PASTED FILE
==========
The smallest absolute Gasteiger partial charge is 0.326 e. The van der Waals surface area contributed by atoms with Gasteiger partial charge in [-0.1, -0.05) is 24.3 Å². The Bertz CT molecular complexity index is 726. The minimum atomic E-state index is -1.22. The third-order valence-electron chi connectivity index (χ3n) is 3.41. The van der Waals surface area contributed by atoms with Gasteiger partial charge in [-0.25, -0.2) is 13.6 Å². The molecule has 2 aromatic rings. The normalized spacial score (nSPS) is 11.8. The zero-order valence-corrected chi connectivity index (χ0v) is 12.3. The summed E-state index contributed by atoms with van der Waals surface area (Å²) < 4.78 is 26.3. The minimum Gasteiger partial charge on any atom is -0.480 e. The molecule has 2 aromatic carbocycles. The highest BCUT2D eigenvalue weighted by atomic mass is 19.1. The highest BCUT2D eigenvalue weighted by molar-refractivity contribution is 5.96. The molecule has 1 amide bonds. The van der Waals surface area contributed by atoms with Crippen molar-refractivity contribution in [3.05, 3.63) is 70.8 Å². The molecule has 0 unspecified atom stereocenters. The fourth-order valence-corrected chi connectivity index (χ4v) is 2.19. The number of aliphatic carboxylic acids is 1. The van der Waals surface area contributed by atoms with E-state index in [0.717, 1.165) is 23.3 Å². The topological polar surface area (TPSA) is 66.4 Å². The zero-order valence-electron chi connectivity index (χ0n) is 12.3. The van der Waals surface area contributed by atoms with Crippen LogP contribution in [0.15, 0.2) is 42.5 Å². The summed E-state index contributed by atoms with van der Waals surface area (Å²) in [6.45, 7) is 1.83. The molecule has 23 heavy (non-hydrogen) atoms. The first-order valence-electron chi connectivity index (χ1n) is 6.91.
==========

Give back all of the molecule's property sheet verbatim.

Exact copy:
The smallest absolute Gasteiger partial charge is 0.326 e. The van der Waals surface area contributed by atoms with Gasteiger partial charge in [-0.1, -0.05) is 24.3 Å². The Bertz CT molecular complexity index is 726. The minimum atomic E-state index is -1.22. The third-order valence-electron chi connectivity index (χ3n) is 3.41. The van der Waals surface area contributed by atoms with Gasteiger partial charge in [-0.25, -0.2) is 13.6 Å². The molecule has 2 aromatic rings. The normalized spacial score (nSPS) is 11.8. The zero-order valence-corrected chi connectivity index (χ0v) is 12.3. The summed E-state index contributed by atoms with van der Waals surface area (Å²) < 4.78 is 26.3. The minimum Gasteiger partial charge on any atom is -0.480 e. The molecule has 2 aromatic carbocycles. The highest BCUT2D eigenvalue weighted by atomic mass is 19.1. The highest BCUT2D eigenvalue weighted by molar-refractivity contribution is 5.96. The molecule has 1 amide bonds. The van der Waals surface area contributed by atoms with Crippen molar-refractivity contribution in [3.05, 3.63) is 70.8 Å². The molecule has 0 unspecified atom stereocenters. The fourth-order valence-corrected chi connectivity index (χ4v) is 2.19. The number of aliphatic carboxylic acids is 1. The van der Waals surface area contributed by atoms with E-state index in [0.717, 1.165) is 23.3 Å². The topological polar surface area (TPSA) is 66.4 Å². The zero-order valence-electron chi connectivity index (χ0n) is 12.3. The van der Waals surface area contributed by atoms with Crippen LogP contribution in [0.15, 0.2) is 42.5 Å². The summed E-state index contributed by atoms with van der Waals surface area (Å²) in [6.45, 7) is 1.83. The molecule has 23 heavy (non-hydrogen) atoms. The first-order valence-electron chi connectivity index (χ1n) is 6.91.